It was South Africa’s first World Cup, a vibrant nation emerging out of the dark shadows of the apartheid regime. Led by Sir Allan Donald, victories over Australia, West Indies, Pakistan, India and Zimbabwe had propelled them all the way to the semi-final. Under the brooding Sydney skies, they had been left with needing 22 runs from their last 13 deliveries to defeat the favorites England, and reach the World Cup final. The target looked well within reach with 23 runs coming in the previous over itself. But it took only 12 minutes of rain interruption to disrobe them of their dream.
The Duckworth Lewis method was non-existent at that time, so to cope with rain interruptions a method was used in which the reduction in the target was to be proportionate to the lowest-scoring overs of the side batting first, to take into account the benefits of chasing. However, that didn’t work out so well, when the chase had been all but completed, and South Africa was made to rue Meyrick Pringle’s excellent figures of 9-2-36-2. At first the scoreboard showed a reduction to 22 off seven balls, and then moments later, it read 22 off one. Brian McMillan patted Chris Lewis’ last ball for a single, and set off to the pavilion visibly furious.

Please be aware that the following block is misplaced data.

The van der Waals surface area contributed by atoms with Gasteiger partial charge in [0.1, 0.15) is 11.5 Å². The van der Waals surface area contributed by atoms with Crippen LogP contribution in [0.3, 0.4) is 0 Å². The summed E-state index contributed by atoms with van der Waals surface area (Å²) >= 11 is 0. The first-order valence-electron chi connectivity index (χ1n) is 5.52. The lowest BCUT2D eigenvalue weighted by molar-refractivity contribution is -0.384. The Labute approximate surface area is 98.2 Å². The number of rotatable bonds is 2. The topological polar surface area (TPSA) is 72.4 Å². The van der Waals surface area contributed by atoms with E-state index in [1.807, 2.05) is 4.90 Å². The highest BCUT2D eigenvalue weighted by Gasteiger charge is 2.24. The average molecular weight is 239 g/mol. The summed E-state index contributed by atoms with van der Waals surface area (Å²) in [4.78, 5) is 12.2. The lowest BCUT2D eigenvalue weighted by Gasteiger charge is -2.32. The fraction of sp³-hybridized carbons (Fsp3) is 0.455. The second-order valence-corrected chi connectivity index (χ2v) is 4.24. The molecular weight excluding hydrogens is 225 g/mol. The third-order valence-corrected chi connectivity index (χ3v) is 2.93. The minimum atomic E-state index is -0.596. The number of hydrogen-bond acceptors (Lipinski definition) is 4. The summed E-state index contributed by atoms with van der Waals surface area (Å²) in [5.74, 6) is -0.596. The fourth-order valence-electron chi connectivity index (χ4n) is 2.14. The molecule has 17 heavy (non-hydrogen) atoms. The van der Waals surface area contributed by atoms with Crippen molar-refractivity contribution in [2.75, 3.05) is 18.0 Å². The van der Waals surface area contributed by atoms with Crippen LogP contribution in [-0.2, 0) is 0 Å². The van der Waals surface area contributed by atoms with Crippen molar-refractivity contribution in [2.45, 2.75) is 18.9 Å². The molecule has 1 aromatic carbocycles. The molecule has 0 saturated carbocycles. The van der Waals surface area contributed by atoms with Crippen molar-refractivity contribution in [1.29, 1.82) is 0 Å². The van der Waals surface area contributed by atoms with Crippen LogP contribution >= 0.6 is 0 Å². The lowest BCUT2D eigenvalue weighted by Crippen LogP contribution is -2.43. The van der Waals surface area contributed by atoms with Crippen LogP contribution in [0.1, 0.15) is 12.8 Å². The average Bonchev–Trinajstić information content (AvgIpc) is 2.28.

Edited by Shivang Aggarwal